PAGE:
Registration Dossier

Administrative data

Key value for chemical safety assessment

Additional information

In vitro studies:

p-Cresol yielded a negative result in several Ames tests performed according to OECD TG 471 in the presence and in the absence of a metabolic activation system and tested up to cytotoxicity (Pool and Lin 1982, Haworth 1993). p-Cresol was not mutagenic in the mouse lymphoma forward mutation assay according to OECD TG 476 with and without metabolic activation (CMA 1988). In 2 SCE (sister chromatid exchange) assays p-cresol was negative under the conditions of these assays.

p-Cresol induced chromosome aberrations in a test according to OECD TG 473 with Chinese Hamster Ovary cells in the presence and in the absence of a metabolic activation system and tested up to cytotoxicity (CMA 1988).

In vivo studies:

Several in-vivo genetic toxicity assays are available:

When p-cresol was tested according to OECD TG 478 /Rodent Dominant Lethal Assay the substance did not induce dominant lethal mutations in male germ cells of mice (CMA 1989).

In an additional assay p-cresol was evaluated for mutagenic activity using the Drosophila melanogaster Sex-Linked recessive Lethal Test. The test was negative; the treatment did not increase the frequency of sex-linked recessive lethal mutations, indicating that the test substance was not mutagenic in Drosophila under the conditions of this assay (CMA 1989).

Furthermore, there is a Micronucleus Test in vivo using m/p-cresol mixture evaluating erythrocytes for micronuclei after a treatment period of 13 weeks. This study can be considered because - as already discussed in the section Repeated Dose Toxicity - m/p-cresol mixture in repeated dose toxicity studies caused histopathological changes which are consistent with the observed effects of cresols in general.

In the respective study, male and female B6C3F1 mice were fed with diet containing 0, 625, 1250, 2500, 5000, and 10000 ppm m/p-cresol mixture for 13 weeks . At termination of the 13 week study peripheral blood samples were obtained by cardiac puncture to prepare smears. Slides were stained with Hoechst 33258/pyronin Y. At least 10000 normochromatic erythrocytes from each animal were scored for micronuclei. In addition, the percentage of polychromatic erythrocytes (PCEs) among the total erythrocyte population was scored as measure of bone marrow toxicity. No indication of clastogenicity is reported in this study because no increases in the frequencies of micronucleated erythrocytes were seen in male or female mice in either study (US Department of Health and Human Services 1991, 2007; Witt 2000).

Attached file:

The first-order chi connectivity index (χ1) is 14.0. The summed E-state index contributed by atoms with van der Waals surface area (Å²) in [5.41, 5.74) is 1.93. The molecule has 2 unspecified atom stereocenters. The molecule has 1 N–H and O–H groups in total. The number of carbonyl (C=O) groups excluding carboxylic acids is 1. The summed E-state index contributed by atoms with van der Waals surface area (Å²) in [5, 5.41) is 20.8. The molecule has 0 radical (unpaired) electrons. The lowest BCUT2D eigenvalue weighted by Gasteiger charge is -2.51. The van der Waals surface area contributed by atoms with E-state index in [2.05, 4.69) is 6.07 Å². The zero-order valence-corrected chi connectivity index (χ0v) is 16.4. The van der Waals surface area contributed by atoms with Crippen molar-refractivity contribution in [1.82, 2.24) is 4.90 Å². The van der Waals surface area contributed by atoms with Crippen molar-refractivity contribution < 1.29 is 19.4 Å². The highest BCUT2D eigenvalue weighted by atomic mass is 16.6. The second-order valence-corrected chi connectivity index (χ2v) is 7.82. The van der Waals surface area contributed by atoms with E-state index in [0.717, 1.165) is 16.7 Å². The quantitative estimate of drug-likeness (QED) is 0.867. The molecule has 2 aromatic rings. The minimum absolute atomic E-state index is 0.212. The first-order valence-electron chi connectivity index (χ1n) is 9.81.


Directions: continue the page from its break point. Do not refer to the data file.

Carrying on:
Additional, p-cresol was evaluated in an in vivo SCE assay. p-Cresol did not induce significant increases in SCE frequencies in any of the cell types examined: bone marrow cells, alveolar macrophages, liver cells. p-Cresol was negative under the condition of this assay (Cheng, 1984).

Overall, considering the available data on clastogenicity there is reliable and sufficient information to conclude that clastogenic activity of p-cresol is unlikely in vivo.

Additional comment: On 2011-11-24 ECHA has sent to the registrant a draft decision for p-cresol, CAS 106-44-5 (EC No 203-398-6), communication number: CCH-C-0000002106-84-02/F.

ECHA stated: lf there is a positive result in any of the in vitro genotoxicity studies conducted to fulfil the Information requirements specified in Annex VII or VIII, a second in vivo test may be necessary depending on the quality and relevance of all available data. The absence of an appropriate second in vivo study has not been justified. ECHA proposed pursuant to Article 12 (1) e and Annex X, 8.4 of REACH, you should provide a justification to show whether or not a second in vivo test is necessary.

In the updated IUCLID dataset, four in-vivo genetic toxicity tests are included. All tests were negative. From our opinion further in vivo tests are not necessary and not justified.

Furthermore ECHA stated: We have noted that you have not provided in your dossier information that is available in the public domain on the frequency of micronuclei in peripheral blood erythrocytes of mice exposed to m- and p-cresols (NTP report on the toxicity studies of cresol, NTP, 1992).

The requested information was added in the IUCLID dataset: Male and female B6C3F1 mice were fed with diet containing 0, 625, 1250, 2500, 5000, and 10000 ppm m/p-cresol mixture for 13 weeks . At termination of the 13 week study peripheral blood samples were obtained by cardiac puncture to score micronuclei. No increases in the frequencies of micronucleated erythrocytes were seen in male or female mice in either study (US Department of Health and Human Services 1992, 2007; Witt 2000).

Overall conclusion: In four in-vivo genetic toxicity tests p-cresol was negative. No increases of micronuclated erythrocytes were seen in male of female mice in an MNT.

Therefore further in-vivo genetic toxicity tests are not justified.


Justification for selection of genetic toxicity endpoint
Several valid genotoxicity tests are available

Short description of key information:
p-Cresol was tested in-vitro in several Ames tests, a mouse lymphoma test, several chromosome aberration, sister chromatid exchange and UDS tests.
Additional p-cresol or m/p-cresol was tested in vivo in an MNT test, a Rodent Dominant Lethal Test, a Drosophila melanogaster Sex-Linked recessive Lethal Test and an in vivo SCE test. All in vivo tests were negative.

Endpoint Conclusion: No adverse effect observed (negative)

Justification for classification or non-classification

No classification and labelling is necessary.